And so when you get to Numbers, we’re already looking at a flawed culture. And so it’s not as if this is something that we’re supposed to be doing at every point. If we go back to Eden we have no need for this. This is why I think, even when Paul talks about the law, the law of love, it transcends much of what we have in the Old Testament.
Now I’m getting theological, which I try never to do. So now we get to Numbers 5, and, again, I have to put it in the proper context: oh, men are having multiple wives, men are doing this… This clearly looks like it’s something that’s favoring the male, etc. But if you want to put it right, you go back to Genesis 1 and 2 and realize that the ideal was that this was not so.
However, in the real world, this is how to interact. And so we have to make a law for the real world.
Let me read part of this for our folks. Okay, of course, this is Numbers 5:11 “then the Lord spoke to Moses saying, speak to the sons of Israel, and say to them, if any man’s wife goes astray, and is unfaithful to him, and a man has intercourse with her, and it is hidden from the eyes of her husband, and she is undetected, although she has to follow herself, and there is no witness against her.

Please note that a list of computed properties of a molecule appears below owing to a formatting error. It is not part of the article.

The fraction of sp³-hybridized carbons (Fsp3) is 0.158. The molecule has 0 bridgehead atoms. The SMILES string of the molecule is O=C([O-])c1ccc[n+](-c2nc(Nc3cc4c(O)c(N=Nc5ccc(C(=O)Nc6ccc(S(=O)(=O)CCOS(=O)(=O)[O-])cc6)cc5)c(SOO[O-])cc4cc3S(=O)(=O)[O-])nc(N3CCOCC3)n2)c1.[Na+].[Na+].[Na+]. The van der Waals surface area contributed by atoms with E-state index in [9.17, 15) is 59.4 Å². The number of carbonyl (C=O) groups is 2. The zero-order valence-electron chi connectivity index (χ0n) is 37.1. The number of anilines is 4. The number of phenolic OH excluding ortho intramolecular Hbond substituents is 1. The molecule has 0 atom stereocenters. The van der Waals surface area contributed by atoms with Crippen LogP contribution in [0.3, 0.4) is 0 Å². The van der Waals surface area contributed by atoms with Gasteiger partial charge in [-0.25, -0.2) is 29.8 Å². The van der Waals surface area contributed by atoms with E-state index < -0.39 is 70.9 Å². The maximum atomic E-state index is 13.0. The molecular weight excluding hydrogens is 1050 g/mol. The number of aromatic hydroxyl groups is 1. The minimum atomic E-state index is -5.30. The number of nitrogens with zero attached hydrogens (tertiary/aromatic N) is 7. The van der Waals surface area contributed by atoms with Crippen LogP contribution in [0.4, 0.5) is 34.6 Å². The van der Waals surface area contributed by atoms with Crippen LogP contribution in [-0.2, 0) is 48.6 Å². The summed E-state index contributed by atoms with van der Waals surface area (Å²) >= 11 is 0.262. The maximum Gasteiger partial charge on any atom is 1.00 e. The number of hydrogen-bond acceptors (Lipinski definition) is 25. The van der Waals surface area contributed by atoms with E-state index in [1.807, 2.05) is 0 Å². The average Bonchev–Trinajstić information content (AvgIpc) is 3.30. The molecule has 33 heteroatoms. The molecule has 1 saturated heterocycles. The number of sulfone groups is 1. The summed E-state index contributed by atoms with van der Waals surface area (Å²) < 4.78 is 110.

And she has not been caught in the act, if a spirit of jealousy comes over him, if he’s jealous of his wife, when she has departed or so, or if the spirit of jealousy comes over him, and he is jealous of his wife, when she has not defiled herself,” and then it goes on.
So to your comment, it sounds like he’s in a better standing, it’s all her fault. And back to your point, this is the this is the corrective nature of the mess we’re in, right. Help us out – How does this test for adultery? What does it look like in numbers? And how do we understand it?
Well, first of all, I think that the passage itself to a Western thinker is completely convoluted. You and I, if we were given the commission to write this out, we would have completely reorganized it – but that’s not the point, Israelites thought differently than us. They just didn’t think the way that we do, they have different categories for their literature, and their thinking patterns.
Their thinking patterns are actually much like the Mesopotamians. In many respects, they ordered things differently [than we do]. I even think the beginning of Genesis could very well be more thematic than chronological or sequential, and I’m not sure exactly what that would mean. But I’ll digress:
when I look at Numbers, I have to realize they’re thinking differently.